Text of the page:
Old Archimedes, reverend sage!
By trump of fame renowned, sir,
Deep problems solved in every page,
And the sphere’s curved surface found, sir:
Himself he would have far outshone,
And borne a wider sway, sir,
Had he our modern secret known,
And drank a bottle a day, sir!

When Ptolemy, now long ago,
Believed the earth stood still, sir,
He never would have blundered so,
Had he but drunk his fill, sir:
He’d then have felt it circulate,
And would have learnt to say, sir,
The true way to investigate
Is to drink your bottle a day, sir!

Copernicus, that learned wight,
The glory of his nation,
With draughts of wine refreshed his sight,
And saw the earth’s rotation;
Each planet then its orb described,
The moon got under way, sir;
These truths from nature he imbibed
For he drank his bottle a day, sir!

The noble Tycho placed the stars,
Each in its due location;
He lost his nose by spite of Mars,
But that was no privation:
Had he but lost his mouth, I grant
He would have felt dismay, sir,
Bless you! he knew what he should want
To drink his bottle a day, sir!

Cold water makes no lucky hits;
On mysteries the head runs:
Small drink let Kepler time his wits
On the regular polyhedrons:
He took to wine, and it changed the chime,
His genius swept away, sir,
Through area varying as the time
At the rate of a bottle a day, sir!

Poor Galileo, forced to rat
Before the Inquisition,
E pur si muove was the pat
He gave them in addition:
He meant, whate’er you think you prove,
The earth must go its way, sirs;
Spite of your teeth I’ll make it move,
For I’ll drink my bottle a day, sirs!

Great Newton, who was never beat
Whatever fools may think, sir;
Though sometimes he forgot to eat,
He never forgot to drink, sir:
Descartes took nought but lemonade,
To conquer him was play, sir;
The first advance that Newton made
Was to drink his bottle a day, sir!

D’Alembert, Euler, and Clairaut,
Though they increased our store, sir,
Much further had been seen to go
Had they tippled a little more, sir!
Lagrange gets mellow with Laplace,
And both are wont to say, sir,
The philosophe who’s not an ass
Will drink his bottle a day, sir!

Astronomers! what can avail
Those who calumniate us;
Experiment can never fail
With such an apparatus:
Let him who’d have his merits known
Remember what I say, sir;
Fair science shines on him alone
Who drinks his bottle a day, sir!

How light we reck of those who mock
By this we’ll make to appear, sir,
We’ll dine by the sidereal clock
For one more bottle a year, sir:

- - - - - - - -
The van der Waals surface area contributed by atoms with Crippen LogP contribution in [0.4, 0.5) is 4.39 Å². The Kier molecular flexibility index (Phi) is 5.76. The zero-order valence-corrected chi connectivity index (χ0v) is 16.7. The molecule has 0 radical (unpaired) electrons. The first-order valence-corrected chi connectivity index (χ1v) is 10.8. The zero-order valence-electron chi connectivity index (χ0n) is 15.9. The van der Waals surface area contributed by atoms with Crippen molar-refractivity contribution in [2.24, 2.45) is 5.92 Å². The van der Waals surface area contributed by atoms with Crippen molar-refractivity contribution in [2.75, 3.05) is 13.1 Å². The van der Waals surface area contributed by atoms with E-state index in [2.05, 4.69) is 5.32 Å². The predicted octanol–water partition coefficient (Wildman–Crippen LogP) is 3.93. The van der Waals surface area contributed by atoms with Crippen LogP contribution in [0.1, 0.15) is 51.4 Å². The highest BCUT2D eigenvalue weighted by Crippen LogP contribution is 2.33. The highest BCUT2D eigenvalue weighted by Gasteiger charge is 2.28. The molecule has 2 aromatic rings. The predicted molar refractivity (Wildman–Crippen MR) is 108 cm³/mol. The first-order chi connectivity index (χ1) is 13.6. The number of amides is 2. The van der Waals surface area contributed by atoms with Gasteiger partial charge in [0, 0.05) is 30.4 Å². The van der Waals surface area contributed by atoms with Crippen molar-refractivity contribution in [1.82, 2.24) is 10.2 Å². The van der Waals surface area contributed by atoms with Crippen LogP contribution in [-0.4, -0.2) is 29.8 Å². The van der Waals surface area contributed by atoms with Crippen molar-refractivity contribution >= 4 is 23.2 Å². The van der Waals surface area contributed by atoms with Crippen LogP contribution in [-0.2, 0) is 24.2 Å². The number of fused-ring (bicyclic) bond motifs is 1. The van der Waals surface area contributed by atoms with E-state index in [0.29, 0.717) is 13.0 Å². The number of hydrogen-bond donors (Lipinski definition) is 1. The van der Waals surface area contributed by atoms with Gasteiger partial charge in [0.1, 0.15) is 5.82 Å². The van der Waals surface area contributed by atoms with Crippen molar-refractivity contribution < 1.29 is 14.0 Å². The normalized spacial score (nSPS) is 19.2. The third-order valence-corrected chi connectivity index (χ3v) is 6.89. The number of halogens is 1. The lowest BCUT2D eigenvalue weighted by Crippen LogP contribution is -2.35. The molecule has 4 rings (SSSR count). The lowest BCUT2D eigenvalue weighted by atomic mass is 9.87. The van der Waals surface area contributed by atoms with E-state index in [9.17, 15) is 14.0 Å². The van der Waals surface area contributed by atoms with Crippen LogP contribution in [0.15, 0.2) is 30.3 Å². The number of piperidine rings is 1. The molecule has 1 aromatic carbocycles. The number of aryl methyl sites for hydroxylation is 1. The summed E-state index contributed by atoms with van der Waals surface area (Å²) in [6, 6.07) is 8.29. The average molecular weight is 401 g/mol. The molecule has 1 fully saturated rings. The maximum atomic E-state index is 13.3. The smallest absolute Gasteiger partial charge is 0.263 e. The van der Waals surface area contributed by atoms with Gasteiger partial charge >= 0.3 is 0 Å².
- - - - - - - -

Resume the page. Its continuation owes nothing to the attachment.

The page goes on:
But choose which pendulum you will,
You’ll never make your way, sir,
Unless you drink – and drink your fill, –
At least a bottle a day, sir!

(c) Source : The World of Mathematics by James R Newman


Golden Ratio..

As such, my blogger friend Michele sent me her brilliant composition.

Pl click Picture for larger image..


Mathematics…would certainly have not come into existence if one had known from the beginning that there was in nature no exactly straight line, no actual circle, no absolute magnitude –

-Friedrich Neitzsche

For more about her awe-inspiring blog refer:


Math:Gift from God or Work of Man?

Mathematics, Religion and Evolution in School Curricula


School begins again, and we read more about the intrusion of pseudoscience into school science curricula in this country, particularly into the study of biology and evolution.

The motive, despite the claims of proponents of intelligent design and other bogus “disciplines,” has been religious. Although some of the creation scientists’ arguments presented have a probabilistic flavor, the mathematics curriculum has seemed somewhat resistant to this trend. Recently a number of readers have sent me course descriptions from various schools that suggest otherwise, however.

The issue is complicated (perhaps too complicated for a column), but I’ll also briefly discuss the relevance of evolution to a more defensible, but still flawed argument relating religion and mathematics.

Religion in the Math Curriculum

Consider first a Baptist school in Texas whose description of a geometry course begins:


Students will examine the nature of God as they progress in their understanding of mathematics. Students will understand the absolute consistency of mathematical principles and know that God was the inventor of that consistency. They will see God’s nature revealed in the order and precision they review foundational concepts while being able to demonstrate geometric thinking and spatial reasoning. The study of the basics of geometry through making and testing conjectures regarding mathematical and real-world patterns will allow the students to understand the absolute consistency of God as seen in the geometric principles he created.

Continue reading ‘Math:Gift from God or Work of Man?’